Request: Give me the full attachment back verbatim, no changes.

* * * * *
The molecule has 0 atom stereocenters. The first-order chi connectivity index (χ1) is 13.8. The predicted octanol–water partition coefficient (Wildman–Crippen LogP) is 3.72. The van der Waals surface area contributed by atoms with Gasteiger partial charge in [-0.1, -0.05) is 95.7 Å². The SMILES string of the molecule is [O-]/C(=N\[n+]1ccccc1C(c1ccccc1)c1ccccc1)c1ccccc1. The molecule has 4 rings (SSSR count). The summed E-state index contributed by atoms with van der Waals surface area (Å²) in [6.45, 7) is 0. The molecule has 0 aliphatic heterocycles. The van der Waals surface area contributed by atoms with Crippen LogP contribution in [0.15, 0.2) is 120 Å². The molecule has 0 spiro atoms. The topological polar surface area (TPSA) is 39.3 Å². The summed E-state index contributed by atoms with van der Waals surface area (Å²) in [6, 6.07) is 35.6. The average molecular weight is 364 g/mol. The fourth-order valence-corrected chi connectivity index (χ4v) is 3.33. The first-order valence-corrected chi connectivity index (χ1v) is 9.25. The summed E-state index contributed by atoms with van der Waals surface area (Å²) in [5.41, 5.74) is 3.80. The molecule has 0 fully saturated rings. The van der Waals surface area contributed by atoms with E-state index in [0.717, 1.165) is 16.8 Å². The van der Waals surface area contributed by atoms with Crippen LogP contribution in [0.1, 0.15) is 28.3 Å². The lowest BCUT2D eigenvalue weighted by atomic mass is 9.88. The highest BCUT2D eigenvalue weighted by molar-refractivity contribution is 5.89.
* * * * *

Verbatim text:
The molecule has 0 atom stereocenters. The first-order chi connectivity index (χ1) is 13.8. The predicted octanol–water partition coefficient (Wildman–Crippen LogP) is 3.72. The van der Waals surface area contributed by atoms with Gasteiger partial charge in [-0.1, -0.05) is 95.7 Å². The SMILES string of the molecule is [O-]/C(=N\[n+]1ccccc1C(c1ccccc1)c1ccccc1)c1ccccc1. The molecule has 4 rings (SSSR count). The summed E-state index contributed by atoms with van der Waals surface area (Å²) in [6.45, 7) is 0. The molecule has 0 aliphatic heterocycles. The van der Waals surface area contributed by atoms with Crippen LogP contribution in [0.15, 0.2) is 120 Å². The molecule has 0 spiro atoms. The topological polar surface area (TPSA) is 39.3 Å². The summed E-state index contributed by atoms with van der Waals surface area (Å²) in [6, 6.07) is 35.6. The average molecular weight is 364 g/mol. The fourth-order valence-corrected chi connectivity index (χ4v) is 3.33. The first-order valence-corrected chi connectivity index (χ1v) is 9.25. The summed E-state index contributed by atoms with van der Waals surface area (Å²) in [5.41, 5.74) is 3.80. The molecule has 0 fully saturated rings. The van der Waals surface area contributed by atoms with E-state index in [0.717, 1.165) is 16.8 Å². The van der Waals surface area contributed by atoms with Crippen LogP contribution in [0.1, 0.15) is 28.3 Å². The lowest BCUT2D eigenvalue weighted by atomic mass is 9.88. The highest BCUT2D eigenvalue weighted by molar-refractivity contribution is 5.89.